Only A Game? So Why am I So Damn Mad When I Play?
Call it a game, a sport, a science — golf by any other name still beats crop-dusting or accountancy by a well-struck 5-iron. One “plays” golf if doing it in the proper spirit. The term “work” only applies when you try to go all Bubba Watson and hit a 155-yard hook to 10 feet from the pine-straw. That’s what you call hard labor.
Now if only one could coolly withstand the cruel swings and errors of this challenging pursuit instead of melting down like a polar icecap and ruining a well-deserved respite from the real world. Face the cold, hard facts: you’re never, ever going to be Tiger Woods — hell, even his kid Charlie could give you seven a side and take your money.
So why is it that otherwise well-adjusted Joes and Janes get so amped up and angry every time they shank a shot, smother-hook a drive or yip yet another three-footer? By what unattainable standard does one measure oneself to get depressed and downhearted like B.B. King when failing to break 90 or 100? Maybe your great expectations need to be scaled back a bit — if only for your blood pressure’s sake.
I once complained to a golf pro that my head was so full of nagging swing thoughts that I could barely initiate a backswing, like listening to a radio stuck between stations. I’d been watching Moe Norman videos, Phil’s chipping drills, reading Hogan’s Fundamentals again, all to no avail. “Dave,” he whispered with equal measures of amusement and pity, “it’s a game, just enjoy yourself!”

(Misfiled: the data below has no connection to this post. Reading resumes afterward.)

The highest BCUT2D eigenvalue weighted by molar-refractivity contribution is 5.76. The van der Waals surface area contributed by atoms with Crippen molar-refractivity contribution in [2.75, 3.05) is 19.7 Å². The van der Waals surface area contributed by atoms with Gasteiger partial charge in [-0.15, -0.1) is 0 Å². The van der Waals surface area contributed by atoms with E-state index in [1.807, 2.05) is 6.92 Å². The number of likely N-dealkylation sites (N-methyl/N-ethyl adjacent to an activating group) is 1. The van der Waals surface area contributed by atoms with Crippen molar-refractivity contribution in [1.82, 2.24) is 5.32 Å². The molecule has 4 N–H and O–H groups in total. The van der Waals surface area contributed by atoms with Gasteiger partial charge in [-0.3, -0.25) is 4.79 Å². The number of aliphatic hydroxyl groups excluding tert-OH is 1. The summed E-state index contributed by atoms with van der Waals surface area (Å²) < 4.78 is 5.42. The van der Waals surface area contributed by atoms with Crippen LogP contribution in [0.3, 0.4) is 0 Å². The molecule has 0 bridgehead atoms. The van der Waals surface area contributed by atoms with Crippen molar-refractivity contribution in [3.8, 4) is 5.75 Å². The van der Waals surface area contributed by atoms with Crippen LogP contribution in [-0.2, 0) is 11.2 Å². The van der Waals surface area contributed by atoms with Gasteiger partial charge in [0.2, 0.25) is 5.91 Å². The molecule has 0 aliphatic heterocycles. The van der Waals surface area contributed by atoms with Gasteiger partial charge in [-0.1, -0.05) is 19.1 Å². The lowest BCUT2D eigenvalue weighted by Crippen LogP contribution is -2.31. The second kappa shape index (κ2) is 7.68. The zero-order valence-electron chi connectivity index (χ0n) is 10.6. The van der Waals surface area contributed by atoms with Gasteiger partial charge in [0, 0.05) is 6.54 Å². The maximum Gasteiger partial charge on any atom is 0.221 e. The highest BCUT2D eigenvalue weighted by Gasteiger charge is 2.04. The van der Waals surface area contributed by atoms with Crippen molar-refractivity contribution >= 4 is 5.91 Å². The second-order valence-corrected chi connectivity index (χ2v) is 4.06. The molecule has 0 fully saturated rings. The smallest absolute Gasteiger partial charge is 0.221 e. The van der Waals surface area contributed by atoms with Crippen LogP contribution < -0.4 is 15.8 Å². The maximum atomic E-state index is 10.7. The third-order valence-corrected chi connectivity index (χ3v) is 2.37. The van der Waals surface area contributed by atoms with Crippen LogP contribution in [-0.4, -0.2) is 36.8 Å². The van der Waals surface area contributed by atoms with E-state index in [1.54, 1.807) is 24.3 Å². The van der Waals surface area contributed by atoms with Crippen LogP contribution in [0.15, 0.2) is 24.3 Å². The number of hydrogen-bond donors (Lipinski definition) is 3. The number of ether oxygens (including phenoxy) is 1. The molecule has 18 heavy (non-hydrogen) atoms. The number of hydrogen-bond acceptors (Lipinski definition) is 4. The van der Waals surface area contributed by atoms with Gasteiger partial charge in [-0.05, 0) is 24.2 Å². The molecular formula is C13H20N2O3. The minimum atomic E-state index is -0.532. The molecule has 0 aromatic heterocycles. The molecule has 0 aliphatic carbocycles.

That never occurred to me. Enjoy a round of golf? Isn’t that tantamount to putting on a party hat to go to the dentist? I approach a round of golf like an EOD (explosive ordnance disposal) man: I see nothing but landmines between myself and the beckoning flagstick on the horizon. Always expecting the worst, I am more than happy not to disable a slumbering goose with a mis-struck iron. Forget birdie — I’m just trying not to kill any freakin’ birds!
Perhaps the best way to approach golf is to be more like Buddha than Bubba: “Pain in life is inevitable, but suffering is not,” quoth Gautama. “Pain is what the world does to you, suffering is what you do to yourself.” So your beautiful drive wound up in a sandy divot? You’d do well to smile beatifically at the random vagaries of time and space and quit grousing to the golf gods. Trust me, if they do exist, they really couldn’t care less. Take a number, pal.
It so happens my own brother is one of those classic, self-flagellating hotheads, the kind of guy known to throw a wedge in a water hazard after dunking an approach shot. The word “anhedonic” comes to mind, an inability to experience pleasure. For him, golf isn’t a welcome escape or a relaxing day in the park, it’s waterboarding minus the CIA interrogators, and hell on his playing companions. Talk about collateral damage.
Bro, in the immortal words of a million golf pros talking to a million hackers: “You’re just not good enough to get mad. Let’s go have fun!”